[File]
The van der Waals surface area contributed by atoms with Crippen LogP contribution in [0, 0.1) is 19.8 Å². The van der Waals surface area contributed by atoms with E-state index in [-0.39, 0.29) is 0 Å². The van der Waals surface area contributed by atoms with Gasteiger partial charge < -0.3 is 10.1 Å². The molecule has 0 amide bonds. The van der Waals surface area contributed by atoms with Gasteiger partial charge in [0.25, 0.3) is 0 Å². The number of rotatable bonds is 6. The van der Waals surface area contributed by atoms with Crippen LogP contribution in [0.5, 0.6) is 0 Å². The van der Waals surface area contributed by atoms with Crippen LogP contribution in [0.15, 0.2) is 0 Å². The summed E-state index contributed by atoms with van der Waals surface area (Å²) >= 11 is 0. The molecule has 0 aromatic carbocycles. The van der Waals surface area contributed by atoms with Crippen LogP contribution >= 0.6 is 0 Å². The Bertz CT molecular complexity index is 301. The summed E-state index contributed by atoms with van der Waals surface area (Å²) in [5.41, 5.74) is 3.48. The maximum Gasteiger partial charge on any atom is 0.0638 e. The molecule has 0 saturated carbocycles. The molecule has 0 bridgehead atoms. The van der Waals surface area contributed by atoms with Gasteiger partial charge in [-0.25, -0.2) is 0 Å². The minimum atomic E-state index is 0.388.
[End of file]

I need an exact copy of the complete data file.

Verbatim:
The van der Waals surface area contributed by atoms with Crippen LogP contribution in [0, 0.1) is 19.8 Å². The van der Waals surface area contributed by atoms with E-state index in [-0.39, 0.29) is 0 Å². The van der Waals surface area contributed by atoms with Gasteiger partial charge < -0.3 is 10.1 Å². The molecule has 0 amide bonds. The van der Waals surface area contributed by atoms with Gasteiger partial charge in [0.25, 0.3) is 0 Å². The number of rotatable bonds is 6. The van der Waals surface area contributed by atoms with Crippen LogP contribution in [0.5, 0.6) is 0 Å². The van der Waals surface area contributed by atoms with Crippen LogP contribution in [0.15, 0.2) is 0 Å². The summed E-state index contributed by atoms with van der Waals surface area (Å²) >= 11 is 0. The molecule has 0 aromatic carbocycles. The van der Waals surface area contributed by atoms with Crippen LogP contribution >= 0.6 is 0 Å². The Bertz CT molecular complexity index is 301. The summed E-state index contributed by atoms with van der Waals surface area (Å²) in [5.41, 5.74) is 3.48. The maximum Gasteiger partial charge on any atom is 0.0638 e. The molecule has 0 saturated carbocycles. The molecule has 0 bridgehead atoms. The van der Waals surface area contributed by atoms with Gasteiger partial charge in [-0.25, -0.2) is 0 Å². The minimum atomic E-state index is 0.388.